Ten Years of the “Angelina Jolie Effect”: Women with a Breast Cancer-Related Gene Mutation Face Difficulties
When Angelina Jolie made the decision to undergo breast reduction surgery in 2013 due to her high risk of breast cancer, the news reverberated across the globe. Her brave choice not only shed light on the realities of having a genetic mutation predisposing individuals to breast cancer, but it also highlighted the challenges faced by women who carry this mutation.
One such woman is Evelin Scarelli, who was diagnosed with breast cancer at the young age of 23. She had no symptoms and nothing to raise suspicion until one day she happened to touch her breast and felt something strange. Her initial appointments dismissed the possibility of a tumor due to her young age, with some even suggesting it may be a benign fat nodule or something less serious.
However, two years after her diagnosis, Scarelli received shocking news: her mother also had breast cancer. This prompted medical professionals to recommend genetic testing for both Scarelli and her mother. The results confirmed their suspicion – both women had mutations in the BRCA2 gene, which significantly increases the risk of developing breast cancer.
The significance of genetic testing for breast cancer came into the global spotlight when Angelina Jolie publicly announced her own genetic mutation in the BRCA1 gene in 2013. Her decision to undergo preventative surgeries to reduce her risk of developing breast and ovarian cancer inspired many women around the world to consider their own options.
For Scarelli, the decade and a half since her cancer diagnosis has been filled with numerous challenges. She has had to make shared decisions with her medical team regarding her treatment, health monitoring, and even the direction of her personal and family life. However, Scarelli also highlights the social and emotional challenges faced by women with genetic mutations.
“I was advised not to tell anyone about my mutation because society wasn’t ready to listen,” Scarelli recalls. “For many years, I lived in secrecy, dealing with the fact that I was in a limbo – I no longer have cancer, but I can’t be declared medically cured because of the mutation I carry.”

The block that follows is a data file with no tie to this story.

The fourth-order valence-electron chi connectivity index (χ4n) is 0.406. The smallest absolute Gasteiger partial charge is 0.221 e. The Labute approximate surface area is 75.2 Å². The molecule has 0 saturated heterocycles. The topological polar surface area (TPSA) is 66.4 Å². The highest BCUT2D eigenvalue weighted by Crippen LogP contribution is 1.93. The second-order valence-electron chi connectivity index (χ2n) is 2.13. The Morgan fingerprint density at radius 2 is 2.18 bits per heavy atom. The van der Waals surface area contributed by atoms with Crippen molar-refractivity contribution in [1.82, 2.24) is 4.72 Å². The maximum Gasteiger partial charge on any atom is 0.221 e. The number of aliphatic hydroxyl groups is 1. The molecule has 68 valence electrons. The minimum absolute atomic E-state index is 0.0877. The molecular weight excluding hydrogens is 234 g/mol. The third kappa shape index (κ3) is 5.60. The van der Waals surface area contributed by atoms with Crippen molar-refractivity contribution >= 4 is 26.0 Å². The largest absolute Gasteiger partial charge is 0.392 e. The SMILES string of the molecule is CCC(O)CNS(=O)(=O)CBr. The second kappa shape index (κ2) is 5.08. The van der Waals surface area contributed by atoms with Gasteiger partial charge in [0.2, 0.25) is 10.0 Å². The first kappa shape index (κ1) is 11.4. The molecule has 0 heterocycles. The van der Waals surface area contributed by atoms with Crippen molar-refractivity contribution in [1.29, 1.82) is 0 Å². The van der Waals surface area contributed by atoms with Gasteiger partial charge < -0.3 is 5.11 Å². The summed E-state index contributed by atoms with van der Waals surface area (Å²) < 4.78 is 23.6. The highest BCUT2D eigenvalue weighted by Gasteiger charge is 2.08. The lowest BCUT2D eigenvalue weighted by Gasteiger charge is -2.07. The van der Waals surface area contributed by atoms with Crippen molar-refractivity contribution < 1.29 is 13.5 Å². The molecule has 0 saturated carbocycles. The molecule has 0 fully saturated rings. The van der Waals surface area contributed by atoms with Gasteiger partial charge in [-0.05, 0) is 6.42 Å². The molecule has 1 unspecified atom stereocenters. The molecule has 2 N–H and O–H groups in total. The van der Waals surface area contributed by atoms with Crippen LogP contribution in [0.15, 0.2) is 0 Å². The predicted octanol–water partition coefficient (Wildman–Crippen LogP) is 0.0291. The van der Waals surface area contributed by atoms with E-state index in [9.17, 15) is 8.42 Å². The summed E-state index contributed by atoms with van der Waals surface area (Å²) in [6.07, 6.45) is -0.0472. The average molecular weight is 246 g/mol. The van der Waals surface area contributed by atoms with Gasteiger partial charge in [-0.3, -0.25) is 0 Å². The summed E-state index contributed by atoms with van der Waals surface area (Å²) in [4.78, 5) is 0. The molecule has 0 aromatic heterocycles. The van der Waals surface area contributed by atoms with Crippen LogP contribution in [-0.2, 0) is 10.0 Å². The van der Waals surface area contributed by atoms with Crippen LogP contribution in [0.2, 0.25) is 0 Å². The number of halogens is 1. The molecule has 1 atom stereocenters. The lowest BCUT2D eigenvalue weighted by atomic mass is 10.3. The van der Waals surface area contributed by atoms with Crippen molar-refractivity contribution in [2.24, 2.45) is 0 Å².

Scarelli believes that discussing her mutation openly is essential, but she acknowledges that not all women have the privilege to do so due to workplace relationships or financial constraints.
Another woman, Joana Guimares, also carries a BRCA2 mutation but has never been diagnosed with breast cancer. Her decision to undergo genetic testing was prompted by a family history of breast cancer, including her grandmother and several of her mother’s aunts. The test revealed that Guimares had indeed inherited the mutation.
Genetic testing for breast cancer mutations is not readily available through Brazil’s public healthcare system, and private health insurance plans only cover it for patients under 35 who can provide clear evidence of a hereditary component. However, the cost of these tests has significantly dropped over the years, making it more accessible to individuals.
Currently, there are at least 15 genes linked to an increased risk of developing breast cancer, with BRCA1 and BRCA2 being the most common. However, not every woman or breast cancer patient needs to undergo genetic testing. Criteria such as family history, age at diagnosis, and tumor characteristics are taken into account when determining the necessity of testing.
Doctors and patients in Brazil advocate for expanding testing criteria and making the resulting data available through the National Health Service. The knowledge gained from genetic testing can have a profound impact on how women with these mutations are treated and monitored.
In conclusion, the “Angelina Jolie Effect” has brought attention to the challenges faced by women with breast cancer-related gene mutations. It has sparked conversations surrounding genetic testing and the importance of early detection and prevention. While there are still barriers to accessing genetic testing in Brazil, efforts are being made to expand testing criteria and make it more accessible to at-risk individuals. Increasing awareness and understanding of genetic mutations associated with breast cancer can ultimately save lives and improve outcomes for affected women.